A dispute over appointments to the La Joya Housing Authority’s board of commissioners was settled last week, clearing up who will remain on the board and which of the mayor’s appointments were invalid.
Jorge Bazan, John Peña, German Reyna and Sylvia Garces-Valdez will remain on the board of commissioners. Mayor Jose “Fito” Salinas must appoint someone to the fifth position, which by law is reserved for a tenant of the housing authority, within 21 days of the agreement reached last week between the mayor and the housing authority.
The settlement followed a lawsuit the housing authority filed against Salinas when the number of people he appointed to the board exceeded the positions available.
In the fall, Salinas appointed three new commissioners to the housing authority board: Bazan, Jose Louis “Puma” Rodriguez and Arnold Ochoa. He also reappointed Peña who had already been serving on the board.
However, Reyna and Garces-Valdez were also already on the board, bringing the total number of commissioners on the five-member board to six.
The housing authority then filed the restraining order and lawsuit against the mayor, Bazan, Rodriguez, Ochoa and Peña.
Part of that confusion stemmed from Salinas’ attempt to replace Garces-Valdez, alleging she had a conflict of interest because of her work as a public relations consultant with the city.
But attorneys for the housing authority disputed that, stating in their lawsuit that Garces-Valdez was hired as an independent contractor for the city and therefore no conflict existed.
Mayor Salinas could not immediately be reached for comment for this story.
A stipulation of the settlement agreement is that Salinas must rescind the removal notice he issued to Garces-Valdez and agree to not remove her on the allegation that her consulting agreement created an employer/employee arrangement between the city and Garces-Valdez.
Also part of the agreement reached last week, is that the appointment of Rodriguez to the board in October 2018 is void and it is acknowledged that Ochoa, appointed to the board in November 2018, voluntarily forfeited his position.
Other provisions are that the mayor must request all current commissioners to immediately complete conflict disclosure statements and all future appointees must file a conflict disclosure statement within seven days of their appointment.
The mayor is also prohibited from appointing any person to the board who has a conflict of interest in serving as a board commissioner and he agrees to not attempt to control or influence the LJHA board aside from his duties of appointing or removing commissioners as per state law.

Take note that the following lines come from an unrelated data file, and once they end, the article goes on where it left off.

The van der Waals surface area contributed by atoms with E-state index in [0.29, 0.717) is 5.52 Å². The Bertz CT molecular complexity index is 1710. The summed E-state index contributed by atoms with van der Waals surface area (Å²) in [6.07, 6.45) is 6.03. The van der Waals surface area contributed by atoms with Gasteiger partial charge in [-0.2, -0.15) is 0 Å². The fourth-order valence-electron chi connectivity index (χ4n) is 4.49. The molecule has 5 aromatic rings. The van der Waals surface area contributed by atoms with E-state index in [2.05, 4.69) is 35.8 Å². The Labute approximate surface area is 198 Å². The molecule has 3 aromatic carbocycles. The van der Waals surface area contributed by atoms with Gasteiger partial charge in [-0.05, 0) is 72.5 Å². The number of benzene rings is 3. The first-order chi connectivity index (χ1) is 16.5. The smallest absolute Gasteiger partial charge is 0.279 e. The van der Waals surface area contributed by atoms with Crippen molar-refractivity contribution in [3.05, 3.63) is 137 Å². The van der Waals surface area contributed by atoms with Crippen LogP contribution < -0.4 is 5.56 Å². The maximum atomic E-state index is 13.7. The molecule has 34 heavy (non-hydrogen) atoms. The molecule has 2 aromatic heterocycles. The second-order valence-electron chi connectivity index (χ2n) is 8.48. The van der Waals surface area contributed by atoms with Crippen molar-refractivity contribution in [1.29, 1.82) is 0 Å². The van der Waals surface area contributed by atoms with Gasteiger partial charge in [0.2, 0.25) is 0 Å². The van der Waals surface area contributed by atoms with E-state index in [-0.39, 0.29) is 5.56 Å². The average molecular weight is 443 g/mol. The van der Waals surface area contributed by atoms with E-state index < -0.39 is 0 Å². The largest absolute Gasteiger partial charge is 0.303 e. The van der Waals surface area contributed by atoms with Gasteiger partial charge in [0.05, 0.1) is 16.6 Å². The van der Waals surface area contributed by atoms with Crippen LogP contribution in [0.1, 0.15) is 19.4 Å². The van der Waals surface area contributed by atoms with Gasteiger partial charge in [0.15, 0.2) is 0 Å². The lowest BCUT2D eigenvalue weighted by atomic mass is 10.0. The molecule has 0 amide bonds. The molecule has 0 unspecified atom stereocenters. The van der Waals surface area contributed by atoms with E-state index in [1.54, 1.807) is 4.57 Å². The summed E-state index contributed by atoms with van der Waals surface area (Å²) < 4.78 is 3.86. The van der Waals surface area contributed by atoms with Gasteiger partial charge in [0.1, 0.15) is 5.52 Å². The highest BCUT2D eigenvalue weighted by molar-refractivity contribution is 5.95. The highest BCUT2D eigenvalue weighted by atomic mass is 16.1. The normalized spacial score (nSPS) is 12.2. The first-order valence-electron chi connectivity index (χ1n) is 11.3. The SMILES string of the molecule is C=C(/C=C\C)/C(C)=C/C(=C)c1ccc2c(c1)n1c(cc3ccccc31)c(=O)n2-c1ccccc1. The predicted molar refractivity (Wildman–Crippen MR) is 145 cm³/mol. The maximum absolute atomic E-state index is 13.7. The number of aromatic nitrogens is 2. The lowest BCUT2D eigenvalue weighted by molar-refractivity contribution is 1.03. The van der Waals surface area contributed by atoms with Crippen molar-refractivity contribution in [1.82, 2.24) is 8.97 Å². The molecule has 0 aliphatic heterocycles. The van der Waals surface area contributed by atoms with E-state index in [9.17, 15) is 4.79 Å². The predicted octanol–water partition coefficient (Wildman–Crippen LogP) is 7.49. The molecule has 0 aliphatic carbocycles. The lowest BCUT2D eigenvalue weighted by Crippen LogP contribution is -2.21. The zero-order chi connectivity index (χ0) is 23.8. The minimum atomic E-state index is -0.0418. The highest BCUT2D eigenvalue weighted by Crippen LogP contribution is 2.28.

The legal dispute over the board emerged just as the housing authority had concluded a legal battle over their executive director.
Frances Salinas, the mayor’s daughter, served as the interim executive director of the housing authority beginning in January 2017 but the board voted to terminate her in October 2018 alleging she misused funds and citing the conflict of interest because of her relationship to the mayor.
However, the meeting during which the board terminated her was voided because Frances Salinas had not posted public notice of the meeting 72 hours ahead of time as required by the Texas Open Meetings Act.
Before the board was set to meet again to terminate her, she filed a temporary restraining order and lawsuit against the board to prevent them from doing so.
After the temporary restraining order expired on Oct. 29, the board held a meeting that week on Nov. 1 and followed through on terminating Salinas.
On November 13, Judge Albert Garcia of county court-at-law no. 6 dismissed the lawsuit she filed against the board and ordered her to pay $20,000 in attorney’s fees.
That same day, however, City Attorney Kennedy Salinas sent a letter to the new Executive Director Cristi LaJeunesse, stating that the term of then-Board Chair Maricruz Sifuentes had expired, according to the original petition filed by the housing authority. However, she remained on the board pending a proper replacement.
The mayor also appointed Bazan to the board that day.
Then on Nov. 16, the city attorney also sent notice to Garces-Valdez on behalf of the mayor stating that she was in violation of the local government code because of her public relations position with the city that she held while also serving on the LJHA board that created an alleged conflict of interest. Her contract, however, stated she was an independent contractor for the city, according to the petition.
With finalization of the agreement between the housing authority and the mayor last week, Sifuentes, the board chair, stepped down and now the housing authority has what LaJeunesse called a “legal board.”
“I didn’t want to put the housing authority in a situation of having an illegal board for someone to come back and null and void any action that the board has taken,” said LaJeunesse, the executive director, who also said the board hadn’t held a meeting since November when this lawsuit was filed.
Tenants of the housing authority have until 5 p.m. Wednesday to report to the city manager to express interest in filling the vacancy on the board.
“I am very hopeful that the board is going to be appointed correctly and that we will be able to move forward and work on healing the housing authority,” LaJeunesse said. “I’m hoping that we can all put a positive foot forward for the low-income families of our property.”